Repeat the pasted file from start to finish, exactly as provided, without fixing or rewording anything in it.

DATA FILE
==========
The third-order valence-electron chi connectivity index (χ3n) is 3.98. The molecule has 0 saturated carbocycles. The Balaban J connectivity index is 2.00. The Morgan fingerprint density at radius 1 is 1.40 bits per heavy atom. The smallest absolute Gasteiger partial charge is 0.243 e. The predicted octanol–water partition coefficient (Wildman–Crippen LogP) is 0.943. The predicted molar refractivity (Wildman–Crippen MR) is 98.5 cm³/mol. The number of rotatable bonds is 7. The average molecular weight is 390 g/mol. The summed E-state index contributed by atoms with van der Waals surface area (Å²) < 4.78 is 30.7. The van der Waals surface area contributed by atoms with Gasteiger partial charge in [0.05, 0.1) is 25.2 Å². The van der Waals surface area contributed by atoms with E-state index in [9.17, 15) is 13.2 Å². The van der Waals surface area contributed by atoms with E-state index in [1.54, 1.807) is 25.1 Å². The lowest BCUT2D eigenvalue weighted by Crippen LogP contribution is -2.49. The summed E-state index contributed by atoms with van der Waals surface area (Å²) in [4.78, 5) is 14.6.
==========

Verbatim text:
The third-order valence-electron chi connectivity index (χ3n) is 3.98. The molecule has 0 saturated carbocycles. The Balaban J connectivity index is 2.00. The Morgan fingerprint density at radius 1 is 1.40 bits per heavy atom. The smallest absolute Gasteiger partial charge is 0.243 e. The predicted octanol–water partition coefficient (Wildman–Crippen LogP) is 0.943. The predicted molar refractivity (Wildman–Crippen MR) is 98.5 cm³/mol. The number of rotatable bonds is 7. The average molecular weight is 390 g/mol. The summed E-state index contributed by atoms with van der Waals surface area (Å²) < 4.78 is 30.7. The van der Waals surface area contributed by atoms with Gasteiger partial charge in [0.05, 0.1) is 25.2 Å². The van der Waals surface area contributed by atoms with E-state index in [9.17, 15) is 13.2 Å². The van der Waals surface area contributed by atoms with E-state index in [1.54, 1.807) is 25.1 Å². The lowest BCUT2D eigenvalue weighted by Crippen LogP contribution is -2.49. The summed E-state index contributed by atoms with van der Waals surface area (Å²) in [4.78, 5) is 14.6.